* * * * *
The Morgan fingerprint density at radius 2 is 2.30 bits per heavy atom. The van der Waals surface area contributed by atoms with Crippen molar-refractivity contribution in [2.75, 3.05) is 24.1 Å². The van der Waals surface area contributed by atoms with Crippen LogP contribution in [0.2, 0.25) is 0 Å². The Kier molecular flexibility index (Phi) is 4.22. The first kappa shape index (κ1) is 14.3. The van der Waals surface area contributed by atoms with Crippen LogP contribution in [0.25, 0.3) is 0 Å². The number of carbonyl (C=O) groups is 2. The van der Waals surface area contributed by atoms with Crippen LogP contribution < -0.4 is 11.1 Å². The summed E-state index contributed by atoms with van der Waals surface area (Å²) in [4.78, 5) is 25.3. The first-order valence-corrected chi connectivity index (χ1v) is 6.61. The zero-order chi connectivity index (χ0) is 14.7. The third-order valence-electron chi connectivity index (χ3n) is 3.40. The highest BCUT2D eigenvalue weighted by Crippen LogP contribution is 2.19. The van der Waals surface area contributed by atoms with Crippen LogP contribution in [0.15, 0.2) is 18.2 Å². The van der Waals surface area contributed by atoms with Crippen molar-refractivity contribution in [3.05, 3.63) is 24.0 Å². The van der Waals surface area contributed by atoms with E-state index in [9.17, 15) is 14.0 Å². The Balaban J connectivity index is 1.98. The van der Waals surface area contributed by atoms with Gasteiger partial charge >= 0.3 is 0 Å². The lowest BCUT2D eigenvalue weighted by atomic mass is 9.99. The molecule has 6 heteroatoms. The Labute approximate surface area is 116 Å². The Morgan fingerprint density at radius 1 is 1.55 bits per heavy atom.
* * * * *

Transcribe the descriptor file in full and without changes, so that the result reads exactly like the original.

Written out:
The Morgan fingerprint density at radius 2 is 2.30 bits per heavy atom. The van der Waals surface area contributed by atoms with Crippen molar-refractivity contribution in [2.75, 3.05) is 24.1 Å². The van der Waals surface area contributed by atoms with Crippen LogP contribution in [0.2, 0.25) is 0 Å². The Kier molecular flexibility index (Phi) is 4.22. The first kappa shape index (κ1) is 14.3. The van der Waals surface area contributed by atoms with Crippen LogP contribution in [0.25, 0.3) is 0 Å². The number of carbonyl (C=O) groups is 2. The van der Waals surface area contributed by atoms with Crippen LogP contribution < -0.4 is 11.1 Å². The summed E-state index contributed by atoms with van der Waals surface area (Å²) in [4.78, 5) is 25.3. The first-order valence-corrected chi connectivity index (χ1v) is 6.61. The zero-order chi connectivity index (χ0) is 14.7. The third-order valence-electron chi connectivity index (χ3n) is 3.40. The highest BCUT2D eigenvalue weighted by Crippen LogP contribution is 2.19. The van der Waals surface area contributed by atoms with Crippen LogP contribution in [0.15, 0.2) is 18.2 Å². The van der Waals surface area contributed by atoms with Crippen molar-refractivity contribution in [3.05, 3.63) is 24.0 Å². The van der Waals surface area contributed by atoms with E-state index in [9.17, 15) is 14.0 Å². The Balaban J connectivity index is 1.98. The van der Waals surface area contributed by atoms with Gasteiger partial charge >= 0.3 is 0 Å². The lowest BCUT2D eigenvalue weighted by atomic mass is 9.99. The molecule has 6 heteroatoms. The Labute approximate surface area is 116 Å². The Morgan fingerprint density at radius 1 is 1.55 bits per heavy atom.